The purpose of this post is to show people with injuries the options they have to workout. We will go over various types of exercises and different techniques one can use to stay moving when you are injured or plagued with disease such as arthritis. With that said let’s start with a few types of exercise that nearly anyone can do regardless of age or ability.

1. Calisthenics – Use body weight in multiple planes as resistance to develop muscular strength and endurance.

2. Yoga – Similar to calisthenics this has even less impact on the body because it is 95% static holds. Yoga is also a great way to increase flexibility.

3. Light pool/resistance training – This training puts the least amount of stress on your joints and muscles because your body weight in water is ⅕ that of its out of water weight.

4. Medicine Ball Training – Can strengthen your core and provide dynamic stability training without much impact if done correctly.

5. Walking – Is the most underused and effective exercise to lose weight and it is very low impact.

6. Swimming- Is less impact and is probably only second to skiing in terms of burning calories.

7. Range Of Motion Exercise s- This is simply moving your joints through all of their respective ranges. This is usually reserved for people that should not build up certain muscles, or for individuals that can’t build certain muscles because of disease.

8. Cross Country Skiing- Is pretty much the king of exercises if you want to lose weight and need your exercise to be low impact. With that said, people with shoulder issues may have trouble.

9. Isometric Exercises – Can be done with any muscle group, you just squeeze the muscle without a load for a duration of time, then rest and repeat. Pro bodybuilders do this backstage to pump up there muscles, and often they say it’s one of the hardest workouts they get.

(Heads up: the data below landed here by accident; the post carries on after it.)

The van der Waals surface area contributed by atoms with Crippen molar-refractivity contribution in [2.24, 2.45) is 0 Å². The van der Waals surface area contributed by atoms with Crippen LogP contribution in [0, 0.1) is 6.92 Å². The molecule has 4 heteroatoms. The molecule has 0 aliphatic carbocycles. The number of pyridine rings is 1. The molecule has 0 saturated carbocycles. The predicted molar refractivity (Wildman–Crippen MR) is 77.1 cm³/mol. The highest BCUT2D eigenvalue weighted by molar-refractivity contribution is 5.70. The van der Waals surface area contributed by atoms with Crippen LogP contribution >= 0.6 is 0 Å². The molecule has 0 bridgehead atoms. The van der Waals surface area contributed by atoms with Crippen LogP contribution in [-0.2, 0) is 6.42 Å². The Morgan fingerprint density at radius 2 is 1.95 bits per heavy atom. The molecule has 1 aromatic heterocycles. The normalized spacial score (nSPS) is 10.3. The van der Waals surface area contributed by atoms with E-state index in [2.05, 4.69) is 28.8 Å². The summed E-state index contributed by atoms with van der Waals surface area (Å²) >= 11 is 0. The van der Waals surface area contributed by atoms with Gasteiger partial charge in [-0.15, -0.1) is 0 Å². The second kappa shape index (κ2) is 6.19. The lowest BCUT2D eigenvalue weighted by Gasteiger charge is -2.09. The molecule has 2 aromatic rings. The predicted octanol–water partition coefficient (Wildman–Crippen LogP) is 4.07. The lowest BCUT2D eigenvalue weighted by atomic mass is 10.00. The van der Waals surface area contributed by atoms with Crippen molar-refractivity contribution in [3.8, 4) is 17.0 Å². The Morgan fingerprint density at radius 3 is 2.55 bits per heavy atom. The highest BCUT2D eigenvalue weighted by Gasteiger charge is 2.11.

Techniques that can be used to help with this sometime painful journey are stated below.

1. RICE – Also known as REST, ICE, COMPRESSION, and ELEVATION. The rest allows your body to repair itself. The ice reduces swelling (the cause for pain in most non ligament damaging injuries.) The compression helps support the joint so it doesn’t have to work as hard while its healing, and the elevation also helps remove the swelling.

2. Train to pain, don’t tough through it – What I have found in my own training and by training others over the last 11 years is that if you train and there is a sharp pain, or pain generally over a 4, on a 1-10 scale 10 being the worst, then you are just hurting yourself, and you will actually make it harder for yourself to workout in the future.

3. Medicine – Generally speaking I am not a big advocate of taking pills. But when you get injured or you have a disease like arthritis that causes painful inflammation, taking an anti-inflammatory like Ibuprofen, Neproxin sodium, and other prescription versions have helped my clients and I immensely. This is especially helpful within 24-48 hours of the injury occurring.

4. Massage/Foam Roller – To relieve tension get a massage. If you can’t afford a professional try the do it yourself version by using a hard foam roller.

5. Acupuncture – I can not speak for this myself, but many of my clients and one of my former trainers (who was the captain of the US Female Rugby team) swore by it.

6. Heat Treatment (sauna, whirlpool, hot water bottle) – Most people know that ice is good to use when treating injuries, but most people forget about heat. Heat will bring blood flow to an area, which brings nutrients and speeds up the repair process. It must be used in reverse of the ice. In all ice and elevation get the blood to go towards your heart. Heat gets it to travel back the sight of the injury.

7. Hydrate – Your body and blood are largely made up of water. If you want all the nutrients to get to the injury and back to the heart faster than lubricate your body and blood with lots of H20!

What are your tried and true methods for working out with injuries? Tell us about it in the comments section!